Introduction Neurointervention is a nascent specialty with growing interest. As a relatively new field with various pathways for training, there is a dearth of information readily available for prospective trainees outlining pathways to creating a neurointerventional practice. This study aims to capture student interest in neurointervention so that targeted approaches can be created to foster trainee interest, and engage and support trainees and inform future efforts to grow and improve the field of neurointervention.
Methods Enrolled medical students (M1/2/3/4 or scholarly year) at an LCME/COCA-accredited medical school were asked to complete an online survey. The survey consisted of Likert scale questions regarding medical student exposure and interest in neurointervention, and was deployed via listserv, social media and emails to medical students. Data analysis was conducted via R version 4.2.1 (Vienna, Austria).
Results At the time of data analysis, 361 students had completed the survey. A majority (73.4%) of respondents were women. Most respondents (n=221, 61.2%) were aged 22-25, and 179 (49.6%) were white. Most respondents (n=266, 73.68%) were MD candidates, and 90 (24.9%) were DO candidates, with the remainder as dual degree students. Most students (n=153, 42.4%) were unsure of their interest in SNIS due to lack of knowledge in the field, and many (n=206, 57.1%) attributed their lack of interest due to lack of experience in the field. Students indicated lack of mentorship in the field (n=205, 56.8%) was a deciding factor, and 100 (27.7%) indicated little mentorship in the field. Many students felt that the length of training and lack of clear pathways was a deterrent to the field (n=281, 77.8%). A total of 335 (92.8%) of students felt that diversity representation was a deciding factor in their interest or lack of interest in neurointervention.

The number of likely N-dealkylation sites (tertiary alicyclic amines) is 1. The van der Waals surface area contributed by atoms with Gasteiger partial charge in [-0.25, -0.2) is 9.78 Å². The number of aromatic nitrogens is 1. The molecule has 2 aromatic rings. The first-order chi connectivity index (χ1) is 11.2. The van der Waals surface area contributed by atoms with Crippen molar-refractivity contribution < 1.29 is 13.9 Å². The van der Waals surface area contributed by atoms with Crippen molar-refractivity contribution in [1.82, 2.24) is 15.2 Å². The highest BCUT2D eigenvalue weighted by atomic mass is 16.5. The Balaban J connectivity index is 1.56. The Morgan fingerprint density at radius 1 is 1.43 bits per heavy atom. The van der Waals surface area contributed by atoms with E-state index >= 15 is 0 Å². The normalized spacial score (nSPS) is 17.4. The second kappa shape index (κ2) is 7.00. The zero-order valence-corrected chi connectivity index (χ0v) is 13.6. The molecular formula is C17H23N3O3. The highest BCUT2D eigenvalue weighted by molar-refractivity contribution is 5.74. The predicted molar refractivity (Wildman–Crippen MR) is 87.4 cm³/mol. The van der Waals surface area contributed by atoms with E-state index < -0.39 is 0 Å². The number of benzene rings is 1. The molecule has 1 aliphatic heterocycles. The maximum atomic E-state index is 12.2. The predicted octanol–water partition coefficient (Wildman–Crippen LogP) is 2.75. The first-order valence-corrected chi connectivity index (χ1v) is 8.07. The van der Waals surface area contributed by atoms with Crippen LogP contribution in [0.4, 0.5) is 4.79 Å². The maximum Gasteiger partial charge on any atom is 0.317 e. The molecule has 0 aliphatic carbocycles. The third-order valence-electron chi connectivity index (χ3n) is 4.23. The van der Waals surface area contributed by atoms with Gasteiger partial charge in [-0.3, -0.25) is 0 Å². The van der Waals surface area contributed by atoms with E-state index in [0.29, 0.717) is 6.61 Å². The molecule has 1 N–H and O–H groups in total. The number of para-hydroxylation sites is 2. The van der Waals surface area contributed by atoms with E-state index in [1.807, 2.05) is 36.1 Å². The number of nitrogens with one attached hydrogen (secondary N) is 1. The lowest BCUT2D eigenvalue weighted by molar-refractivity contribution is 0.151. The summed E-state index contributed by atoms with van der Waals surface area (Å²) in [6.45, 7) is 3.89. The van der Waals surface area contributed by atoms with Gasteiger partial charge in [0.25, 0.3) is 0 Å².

Conclusion Targeted approaches are necessary to foster trainee interest and promote student inclusion in neurointervention. Lack of mentorship, representation, and clear pathways were identified as reasons for a lack of interest in the field. Future studies should target residents, and efforts should be made to assess interventions and programs that will foster trainee exposure and interest and build trainee confidence in their decision to pursue a potential career in neurointervention.
Disclosures Funding for this study was provided by the SNIS Foundation.
Disclosures A. Siddiqui: None. R. De Leacy: None.
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